Before getting into the topic, it is good to have a fairly clear idea of what a blockchain is and what it is for, which literally translates to block chain. These blocks obviously contain information and are linked together in chronological order. Their content is written according to well-defined validation procedures and once a block is written, it is neither editable nor erasable, plus it is encrypted. Basically every block becomes secure and immutable, so the blockchain becomes a shareable and secure data structure.
Sharing and security are two keywords to understand the meaning of blockchains, another is distributed archive (Distributed Ledger), because the system was created not to be centralized by recognized authorities responsible for this purpose.
So a blockchain is an alternative to databases and centralized registers within public administrations, banks, insurance companies, etc. and by virtue of its structure it is safe, reliable, transparent, as well as competitive in terms of costs. The blockchain is an open and distributed digital ledger for storing blocks of data in a secure, verifiable and permanent way.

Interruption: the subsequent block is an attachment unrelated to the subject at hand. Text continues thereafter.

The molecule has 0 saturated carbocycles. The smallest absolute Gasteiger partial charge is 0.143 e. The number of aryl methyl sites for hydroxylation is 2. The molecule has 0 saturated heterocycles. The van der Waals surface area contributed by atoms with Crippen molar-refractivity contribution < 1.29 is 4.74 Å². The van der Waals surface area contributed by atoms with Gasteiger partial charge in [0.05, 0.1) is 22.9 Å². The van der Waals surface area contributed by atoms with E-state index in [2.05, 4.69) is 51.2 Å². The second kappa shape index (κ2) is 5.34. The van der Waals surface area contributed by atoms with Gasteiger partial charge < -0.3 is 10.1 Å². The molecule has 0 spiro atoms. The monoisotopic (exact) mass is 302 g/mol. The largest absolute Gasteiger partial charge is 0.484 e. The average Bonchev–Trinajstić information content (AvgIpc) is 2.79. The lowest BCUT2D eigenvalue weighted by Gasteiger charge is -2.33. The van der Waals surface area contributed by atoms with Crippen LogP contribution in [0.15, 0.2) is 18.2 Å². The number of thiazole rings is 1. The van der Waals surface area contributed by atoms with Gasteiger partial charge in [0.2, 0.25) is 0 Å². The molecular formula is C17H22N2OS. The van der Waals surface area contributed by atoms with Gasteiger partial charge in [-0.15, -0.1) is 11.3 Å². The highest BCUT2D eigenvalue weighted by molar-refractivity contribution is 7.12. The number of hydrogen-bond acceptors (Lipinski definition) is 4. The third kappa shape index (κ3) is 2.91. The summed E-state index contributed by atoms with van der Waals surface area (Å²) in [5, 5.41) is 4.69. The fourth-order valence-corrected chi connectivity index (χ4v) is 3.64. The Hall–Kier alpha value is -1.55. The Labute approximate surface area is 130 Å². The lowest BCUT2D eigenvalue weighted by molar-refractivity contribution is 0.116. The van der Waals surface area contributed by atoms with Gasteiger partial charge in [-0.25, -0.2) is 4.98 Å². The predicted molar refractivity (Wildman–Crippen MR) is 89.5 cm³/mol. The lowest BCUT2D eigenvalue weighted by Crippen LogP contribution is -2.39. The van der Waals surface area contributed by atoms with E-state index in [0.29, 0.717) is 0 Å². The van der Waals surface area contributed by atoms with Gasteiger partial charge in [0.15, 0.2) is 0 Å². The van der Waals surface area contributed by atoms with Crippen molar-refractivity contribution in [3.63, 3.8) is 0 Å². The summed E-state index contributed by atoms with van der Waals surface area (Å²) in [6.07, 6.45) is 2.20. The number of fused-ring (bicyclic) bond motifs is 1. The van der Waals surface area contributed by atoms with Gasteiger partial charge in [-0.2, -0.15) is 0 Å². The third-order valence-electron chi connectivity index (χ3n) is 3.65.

The retroactive modification of a block also involves the modification of all subsequent blocks and this, depending on the protocol and the validation scheme, would require a quantity of authorizations which makes the operation almost impossible.
The first blockchain was born in 2008 to record all transactions in Bitcoin and then it also evolved in the direction of fully tracking the production processes of a product.
Here we are already beginning to understand that there may be some link with BIM and it is not the possibility of paying a designer in Bitcoin, which remains a plausible option, but of little interest in this context.